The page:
Southern California was shaken by the earthquakes that rocked the region over the Fourth of July holiday weekend. Two major quakes at 6.4 and 7.1 magnitude occurred near Ridgecrest, a small desert town about 110 miles from Los Angeles. While no one seems to have been injured or killed, most citizens are on edge as the braced for over 3,000 aftershocks. Many people are even sleeping outside and experiencing PTSD-like symptoms. According to news interviews, many people think the two large earthquakes are a warning for what they call “The Big One”, which is how they refer to the major devastating earthquake predicted to hit the San Andreas fault. This only reinforces the need for households to create family emergency plans that can give them access to vital resources in the event of a crisis. Many people admit they are not prepared for another major earthquake to hit, and while California does have emergency protocol in place for seismic activity, it is not 100% complete and up to date. As a specialist in emergency preparedness planning, it is painful to hear about the consequences of enormous decisions that individuals and parents found themselves having to make under life-threatening circumstances.

Issues that have risen after the recent earthquakes:

  • People unsure of earthquake protocol, turning to social media for tips and how to handle the situation
  • Business owners unsure of how to rebuild or fix damage after their stores were shaken
  • Families sleeping outside the Red Cross shelter for peace of mind that nothing will fall on them if they sleep outdoors
  • Parents not knowing how to explain or comfort their children, and having to create a plan while panicked

I spend several hundred hours every year helping families prevent these terrible situations by preparing in advance.  We work very closely with senior executives and affluent families to anticipate crises – such as a natural disaster event like the California earthquakes, a travel-related incident, stalking and domestic violence, home intrusion or a medical family emergency for a family member – and put planning in place ahead of time in order mitigate risks and save lives. Every family is different. Every environment carries a different set of risks.  Every individual makes different choices with respect to the key planning drivers: convenience, probability, cost and risk. The best way to capture all this planning for so many different potential scenarios is to develop a Family Emergency Plan.

Create a Family Emergency Plan: 4 Quick Tips to Get You Started

  1. Mitigation

It is important to understand what disasters or hazards should be mitigated. To do this, consider likely events and their impacts. Through this exercise, mitigation can be tailored to each family. For instance, it may not make sense for a family in the Midwest to make structural changes to their home to defend against an earthquake.

  1. Preparedness

After deciding what possible events may impact your family the most, it is time to develop your Family Emergency Plan. Much of this plan will require documentation — including that of emergency contacts and evacuation routes — and other parts require action. For example, we suggest establishing an emergency fund and setting aside cash that is quickly accessible. Keep key resources, such as water, food and medical supplies, in the home at all times. Much of these resources should be kept in “go bags” that family members can quickly access if emergency egress is necessary.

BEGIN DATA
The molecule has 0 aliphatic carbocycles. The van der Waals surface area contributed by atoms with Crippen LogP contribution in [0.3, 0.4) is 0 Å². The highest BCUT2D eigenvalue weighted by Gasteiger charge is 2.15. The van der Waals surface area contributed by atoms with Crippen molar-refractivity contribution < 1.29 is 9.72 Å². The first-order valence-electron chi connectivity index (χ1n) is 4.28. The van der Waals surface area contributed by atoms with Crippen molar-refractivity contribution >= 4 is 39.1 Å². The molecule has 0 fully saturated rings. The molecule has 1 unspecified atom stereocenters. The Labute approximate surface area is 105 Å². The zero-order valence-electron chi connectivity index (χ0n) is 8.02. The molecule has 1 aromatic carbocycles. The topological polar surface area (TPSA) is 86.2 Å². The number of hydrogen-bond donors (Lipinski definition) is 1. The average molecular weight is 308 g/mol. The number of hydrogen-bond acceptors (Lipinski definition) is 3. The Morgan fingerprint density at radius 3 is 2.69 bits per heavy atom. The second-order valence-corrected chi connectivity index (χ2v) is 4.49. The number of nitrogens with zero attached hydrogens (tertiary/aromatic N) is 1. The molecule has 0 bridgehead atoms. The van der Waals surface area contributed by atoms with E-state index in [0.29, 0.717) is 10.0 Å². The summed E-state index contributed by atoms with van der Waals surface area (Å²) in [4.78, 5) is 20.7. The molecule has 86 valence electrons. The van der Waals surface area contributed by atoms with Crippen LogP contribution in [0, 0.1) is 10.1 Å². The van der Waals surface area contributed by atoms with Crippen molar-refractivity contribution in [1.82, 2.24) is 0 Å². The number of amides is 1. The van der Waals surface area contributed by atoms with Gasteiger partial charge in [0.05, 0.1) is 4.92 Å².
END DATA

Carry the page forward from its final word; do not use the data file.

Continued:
Training is an integral part of the plan development process. This could include specialized medical training, and tabletops or functional exercises to develop confidence and understanding in the family emergency plan. Documents and go bags can help, but training will be especially helpful to fall back on when you may not have considered an unplanned situation.

  1. Response

The response phase can be characterized simply: “This is not a drill.” In the unfortunate circumstance that the plan is used, we recommend reviewing its effectiveness after the fact. After all, disasters are fluid and even the best-made plans at times will change due to unforeseen circumstances that were not accounted for in the plan. A plan is a living document and should regularly be updated.

  1. Recovery

Recovery is the most overlooked phase of the emergency management process. During this phase, families return to normal life after transitioning from the response phase. This difficult time will become less burdensome if families lay out what recovery may look for them prior to any disaster. For example, set aside contact numbers for individuals who could assess the structural integrity of your home or even professional counseling services if any event is traumatizing.

Whether you reach out for assistance or do it yourself, creating a family emergency plan is critical. Your life and the right to live it in peace and security is unpredictable.  Be prepared.

 

This blog is for informational purposes only and does not constitute a legal opinion or advice.

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